Brexit and its Impact on German Companies


Term Paper, 2020

13 Pages, Grade: 1,3

Anonymous


Excerpt

Table of contents

List of abbreviations

List of figures

1. Introduction

2. Context and Evolution of the Brexit
2.1. Outline of the Reasons
2.2. Chronological Development

3. Impacts on German Companies
3.1. Impacts on Trade
3.2. Impacts on Value Chains
3.3. Impacts on Employees

4. Conclusion

Bibliography

List of abbreviations

EU European Union

UK United Kingdom

WTO World Trade Organization

List of figures

Figure 1: Referendum Results 1975 and 2016

Figure 2: Chronological Development of the Brexit

Figure 3: Trade between Germany and the United Kingdom

1. Introduction

This essay deals with the withdrawal of the United Kingdom (UK) from the European Union (EU) and the resulting consequences for German companies which have business relations with the UK.

The result of the referendum in June 2016 makes the UK the first country in the history of the EU to leave the association of states. The Brexit1 process and the associated contract negotiations took several years until the UK finally left the EU on 31.01.2020. However, many aspects – such as trading conditions – have still not been fully negotiated and there will be a transitional period until the end of the year. Since Germany and the UK are major trading partners for each other, there are consequences for German companies in various areas. In addition to the impact on trade, there may also be implications for value chains, employees or even corporate financing. In the following, the process and the reasons for Brexit will be explained chronologically followed by various consequences for German companies.

2. Context and Evolution of the Brexit

The United Kingdom had been a member of the European Union since 1973. Ever since their entry into the EU, many British citizens have not been supporters of the union because of their wish for independence of the United Kingdom.2 Already in 1975, shortly after joining the EU, a referendum was held. Although in contrast to 2016, citizens voted in favor of staying a member of the union.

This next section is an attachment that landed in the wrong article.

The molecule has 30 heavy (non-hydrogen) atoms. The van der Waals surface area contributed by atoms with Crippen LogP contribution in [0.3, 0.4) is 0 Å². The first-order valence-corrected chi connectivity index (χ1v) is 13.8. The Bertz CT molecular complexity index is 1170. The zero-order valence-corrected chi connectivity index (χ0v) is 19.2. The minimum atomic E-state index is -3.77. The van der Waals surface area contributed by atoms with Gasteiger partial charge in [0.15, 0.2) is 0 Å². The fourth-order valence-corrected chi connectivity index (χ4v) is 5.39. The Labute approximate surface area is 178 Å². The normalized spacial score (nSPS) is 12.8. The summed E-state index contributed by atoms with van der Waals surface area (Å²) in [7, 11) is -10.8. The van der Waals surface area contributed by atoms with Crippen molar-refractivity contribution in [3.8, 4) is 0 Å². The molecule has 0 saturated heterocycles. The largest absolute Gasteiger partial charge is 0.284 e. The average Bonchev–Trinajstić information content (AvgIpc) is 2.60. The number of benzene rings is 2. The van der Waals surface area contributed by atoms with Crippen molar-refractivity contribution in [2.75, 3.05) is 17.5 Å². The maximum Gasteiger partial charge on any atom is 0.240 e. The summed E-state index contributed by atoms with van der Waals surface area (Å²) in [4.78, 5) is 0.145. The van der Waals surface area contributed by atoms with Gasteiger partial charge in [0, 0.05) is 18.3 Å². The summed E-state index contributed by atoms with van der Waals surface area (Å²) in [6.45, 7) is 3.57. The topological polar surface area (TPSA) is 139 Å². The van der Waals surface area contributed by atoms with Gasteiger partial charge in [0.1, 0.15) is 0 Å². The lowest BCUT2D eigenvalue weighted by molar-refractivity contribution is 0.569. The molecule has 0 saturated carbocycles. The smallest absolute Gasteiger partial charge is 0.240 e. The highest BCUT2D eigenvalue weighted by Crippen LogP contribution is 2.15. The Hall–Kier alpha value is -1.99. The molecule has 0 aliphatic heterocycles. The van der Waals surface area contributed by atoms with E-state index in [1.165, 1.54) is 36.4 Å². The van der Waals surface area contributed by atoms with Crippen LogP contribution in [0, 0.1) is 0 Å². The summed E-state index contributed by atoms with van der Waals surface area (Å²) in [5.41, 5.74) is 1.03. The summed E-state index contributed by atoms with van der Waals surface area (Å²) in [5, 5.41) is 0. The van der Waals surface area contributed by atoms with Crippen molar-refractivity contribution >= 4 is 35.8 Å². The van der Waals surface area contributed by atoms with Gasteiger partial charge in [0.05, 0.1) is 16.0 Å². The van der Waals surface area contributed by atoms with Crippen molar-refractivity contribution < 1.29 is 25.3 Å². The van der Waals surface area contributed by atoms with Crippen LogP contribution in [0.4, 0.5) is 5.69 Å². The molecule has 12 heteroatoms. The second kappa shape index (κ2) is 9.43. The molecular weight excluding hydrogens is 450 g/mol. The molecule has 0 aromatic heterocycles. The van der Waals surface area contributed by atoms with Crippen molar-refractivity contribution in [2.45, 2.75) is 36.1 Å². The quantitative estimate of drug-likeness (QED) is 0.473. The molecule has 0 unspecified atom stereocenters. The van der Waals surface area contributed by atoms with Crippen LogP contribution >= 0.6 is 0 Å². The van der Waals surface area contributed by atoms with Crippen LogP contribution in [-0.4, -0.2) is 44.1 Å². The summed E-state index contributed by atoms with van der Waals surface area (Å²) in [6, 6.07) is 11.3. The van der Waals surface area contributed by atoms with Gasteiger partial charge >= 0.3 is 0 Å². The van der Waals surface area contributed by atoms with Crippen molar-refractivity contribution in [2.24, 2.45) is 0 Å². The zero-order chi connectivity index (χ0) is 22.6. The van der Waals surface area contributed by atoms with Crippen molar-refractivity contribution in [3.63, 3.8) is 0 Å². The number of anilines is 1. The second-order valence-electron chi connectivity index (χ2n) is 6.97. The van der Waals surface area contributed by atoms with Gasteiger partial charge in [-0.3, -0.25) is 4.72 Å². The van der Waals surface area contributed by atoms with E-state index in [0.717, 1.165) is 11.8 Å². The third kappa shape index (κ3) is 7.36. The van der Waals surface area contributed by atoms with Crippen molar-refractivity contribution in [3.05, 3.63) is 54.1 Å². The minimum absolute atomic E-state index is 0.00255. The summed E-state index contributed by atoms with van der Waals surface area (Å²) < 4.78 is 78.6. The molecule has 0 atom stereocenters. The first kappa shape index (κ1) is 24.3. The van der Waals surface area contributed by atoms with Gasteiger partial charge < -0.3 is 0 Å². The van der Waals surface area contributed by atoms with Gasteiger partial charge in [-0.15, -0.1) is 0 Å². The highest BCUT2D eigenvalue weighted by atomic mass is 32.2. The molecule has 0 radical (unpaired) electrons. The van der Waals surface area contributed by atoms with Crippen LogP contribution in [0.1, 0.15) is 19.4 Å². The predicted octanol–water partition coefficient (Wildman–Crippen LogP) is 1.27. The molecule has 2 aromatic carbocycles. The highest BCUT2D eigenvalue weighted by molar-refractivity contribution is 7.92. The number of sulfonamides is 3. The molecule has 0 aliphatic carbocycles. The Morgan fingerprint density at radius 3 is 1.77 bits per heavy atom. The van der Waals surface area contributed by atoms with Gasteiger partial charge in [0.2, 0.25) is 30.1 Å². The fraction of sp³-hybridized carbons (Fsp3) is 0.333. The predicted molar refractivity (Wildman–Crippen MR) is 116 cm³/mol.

Figure 1: Referendum Results 1975 and 2016

Abbildung in dieser Leseprobe nicht enthalten Abbildung in dieser Leseprobe nicht enthalten

Source: Own presentation based on Berndt, Gero, Imöhl, Sören, Schüller, Daniel, Brexit Chronology, 2020

Even though many UK citizens were no supporters of the EU from the beginning, the EU opened up many opportunities for them – such as access to the EU single market with its freedoms like the free movement of capital and goods. Despite many other benefits that arise for EU member states (shared fundamental rights, improvements in labour law for employees, more influence on world politics or increased national security), over the past years and decades a political stance has developed in the UK that has finally resulted in the withdrawal from the EU.3

2.1. Outline of the Reasons

The Brexit was caused by political developments in the UK, which in turn were influenced by many factors including social and economic factors and the global trend towards international integration and globalization.4 As a result of worldwide internationalization, especially in the EU, some groups have benefited, and others suffered. One example is the increasing income gap, which has widened in many parts of the world. Therefore, an anti-globalization mentality has developed in the UK since trade liberalization has failed to spread its benefits.5 This mentality led, for example, to the desire to end payments to the EU, which the British perceived as excessive. The public consciousness was dominated by the idea that every British taxpayer had to pay a large share of his tax contribution to foreign companies and European institutions each year rather than investing in the national economy.6 Furthermore, labor mobility and unrestricted migration between EU countries was perceived as negative for the British economy as well. Through Brexit, the UK was given back control over borders and restrictions on immigration.7